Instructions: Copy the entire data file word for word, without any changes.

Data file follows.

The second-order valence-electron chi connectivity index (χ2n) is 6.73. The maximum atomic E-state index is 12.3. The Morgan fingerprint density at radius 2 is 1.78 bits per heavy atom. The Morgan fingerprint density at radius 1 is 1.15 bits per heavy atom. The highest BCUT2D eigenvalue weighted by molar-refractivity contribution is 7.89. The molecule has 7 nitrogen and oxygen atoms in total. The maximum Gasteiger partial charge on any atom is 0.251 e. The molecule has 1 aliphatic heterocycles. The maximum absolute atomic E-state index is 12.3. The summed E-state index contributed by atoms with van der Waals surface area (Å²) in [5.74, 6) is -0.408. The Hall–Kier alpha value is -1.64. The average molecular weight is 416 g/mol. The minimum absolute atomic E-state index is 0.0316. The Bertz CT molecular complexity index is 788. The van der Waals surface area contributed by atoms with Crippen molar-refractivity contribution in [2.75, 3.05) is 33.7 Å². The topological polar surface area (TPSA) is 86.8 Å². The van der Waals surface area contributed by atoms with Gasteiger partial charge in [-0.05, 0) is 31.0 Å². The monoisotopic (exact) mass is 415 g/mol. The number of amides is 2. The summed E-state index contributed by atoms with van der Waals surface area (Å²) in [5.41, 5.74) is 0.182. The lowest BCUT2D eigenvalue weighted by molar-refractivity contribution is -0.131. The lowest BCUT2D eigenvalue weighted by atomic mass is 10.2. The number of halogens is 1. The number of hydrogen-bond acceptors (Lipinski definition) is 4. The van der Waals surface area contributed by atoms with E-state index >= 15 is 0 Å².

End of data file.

The second-order valence-electron chi connectivity index (χ2n) is 6.73. The maximum atomic E-state index is 12.3. The Morgan fingerprint density at radius 2 is 1.78 bits per heavy atom. The Morgan fingerprint density at radius 1 is 1.15 bits per heavy atom. The highest BCUT2D eigenvalue weighted by molar-refractivity contribution is 7.89. The molecule has 7 nitrogen and oxygen atoms in total. The maximum Gasteiger partial charge on any atom is 0.251 e. The molecule has 1 aliphatic heterocycles. The maximum absolute atomic E-state index is 12.3. The summed E-state index contributed by atoms with van der Waals surface area (Å²) in [5.74, 6) is -0.408. The Hall–Kier alpha value is -1.64. The average molecular weight is 416 g/mol. The minimum absolute atomic E-state index is 0.0316. The Bertz CT molecular complexity index is 788. The van der Waals surface area contributed by atoms with Crippen molar-refractivity contribution in [2.75, 3.05) is 33.7 Å². The topological polar surface area (TPSA) is 86.8 Å². The van der Waals surface area contributed by atoms with Gasteiger partial charge in [-0.05, 0) is 31.0 Å². The monoisotopic (exact) mass is 415 g/mol. The number of amides is 2. The summed E-state index contributed by atoms with van der Waals surface area (Å²) in [5.41, 5.74) is 0.182. The lowest BCUT2D eigenvalue weighted by molar-refractivity contribution is -0.131. The lowest BCUT2D eigenvalue weighted by atomic mass is 10.2. The number of halogens is 1. The number of hydrogen-bond acceptors (Lipinski definition) is 4. The van der Waals surface area contributed by atoms with E-state index >= 15 is 0 Å².